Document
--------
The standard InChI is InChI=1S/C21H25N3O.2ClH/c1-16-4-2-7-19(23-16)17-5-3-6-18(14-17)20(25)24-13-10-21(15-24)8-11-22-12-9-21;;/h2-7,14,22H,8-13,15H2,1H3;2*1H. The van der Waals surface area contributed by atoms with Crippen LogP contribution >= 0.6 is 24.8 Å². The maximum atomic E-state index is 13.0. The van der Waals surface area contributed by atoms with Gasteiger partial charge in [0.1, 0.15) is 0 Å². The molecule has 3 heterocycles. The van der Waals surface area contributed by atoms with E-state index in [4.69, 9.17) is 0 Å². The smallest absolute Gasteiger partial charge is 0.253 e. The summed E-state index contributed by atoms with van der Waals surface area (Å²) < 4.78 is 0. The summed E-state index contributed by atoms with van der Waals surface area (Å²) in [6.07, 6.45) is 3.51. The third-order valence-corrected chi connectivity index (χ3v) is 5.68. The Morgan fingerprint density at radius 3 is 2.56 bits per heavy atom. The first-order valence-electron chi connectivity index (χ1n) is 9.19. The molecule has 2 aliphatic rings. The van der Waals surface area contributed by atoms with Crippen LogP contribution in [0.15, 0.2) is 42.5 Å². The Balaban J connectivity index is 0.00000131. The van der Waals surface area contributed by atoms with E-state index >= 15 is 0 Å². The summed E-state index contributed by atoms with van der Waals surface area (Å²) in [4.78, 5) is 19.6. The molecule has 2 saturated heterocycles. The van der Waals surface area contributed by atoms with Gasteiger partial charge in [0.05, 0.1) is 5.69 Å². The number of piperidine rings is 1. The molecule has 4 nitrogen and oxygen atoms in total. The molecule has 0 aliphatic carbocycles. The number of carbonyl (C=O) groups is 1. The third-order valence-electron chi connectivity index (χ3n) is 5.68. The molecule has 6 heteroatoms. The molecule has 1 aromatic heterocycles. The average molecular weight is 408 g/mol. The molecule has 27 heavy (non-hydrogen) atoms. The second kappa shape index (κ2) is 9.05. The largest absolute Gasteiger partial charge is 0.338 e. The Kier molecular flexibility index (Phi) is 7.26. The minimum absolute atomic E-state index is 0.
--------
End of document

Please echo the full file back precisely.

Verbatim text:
The standard InChI is InChI=1S/C21H25N3O.2ClH/c1-16-4-2-7-19(23-16)17-5-3-6-18(14-17)20(25)24-13-10-21(15-24)8-11-22-12-9-21;;/h2-7,14,22H,8-13,15H2,1H3;2*1H. The van der Waals surface area contributed by atoms with Crippen LogP contribution >= 0.6 is 24.8 Å². The maximum atomic E-state index is 13.0. The van der Waals surface area contributed by atoms with Gasteiger partial charge in [0.1, 0.15) is 0 Å². The molecule has 3 heterocycles. The van der Waals surface area contributed by atoms with E-state index in [4.69, 9.17) is 0 Å². The smallest absolute Gasteiger partial charge is 0.253 e. The summed E-state index contributed by atoms with van der Waals surface area (Å²) < 4.78 is 0. The summed E-state index contributed by atoms with van der Waals surface area (Å²) in [6.07, 6.45) is 3.51. The third-order valence-corrected chi connectivity index (χ3v) is 5.68. The Morgan fingerprint density at radius 3 is 2.56 bits per heavy atom. The first-order valence-electron chi connectivity index (χ1n) is 9.19. The molecule has 2 aliphatic rings. The van der Waals surface area contributed by atoms with Crippen LogP contribution in [0.15, 0.2) is 42.5 Å². The Balaban J connectivity index is 0.00000131. The van der Waals surface area contributed by atoms with E-state index >= 15 is 0 Å². The summed E-state index contributed by atoms with van der Waals surface area (Å²) in [4.78, 5) is 19.6. The molecule has 2 saturated heterocycles. The van der Waals surface area contributed by atoms with Gasteiger partial charge in [0.05, 0.1) is 5.69 Å². The number of piperidine rings is 1. The molecule has 4 nitrogen and oxygen atoms in total. The molecule has 0 aliphatic carbocycles. The number of carbonyl (C=O) groups is 1. The third-order valence-electron chi connectivity index (χ3n) is 5.68. The molecule has 6 heteroatoms. The molecule has 1 aromatic heterocycles. The average molecular weight is 408 g/mol. The molecule has 27 heavy (non-hydrogen) atoms. The second kappa shape index (κ2) is 9.05. The largest absolute Gasteiger partial charge is 0.338 e. The Kier molecular flexibility index (Phi) is 7.26. The minimum absolute atomic E-state index is 0.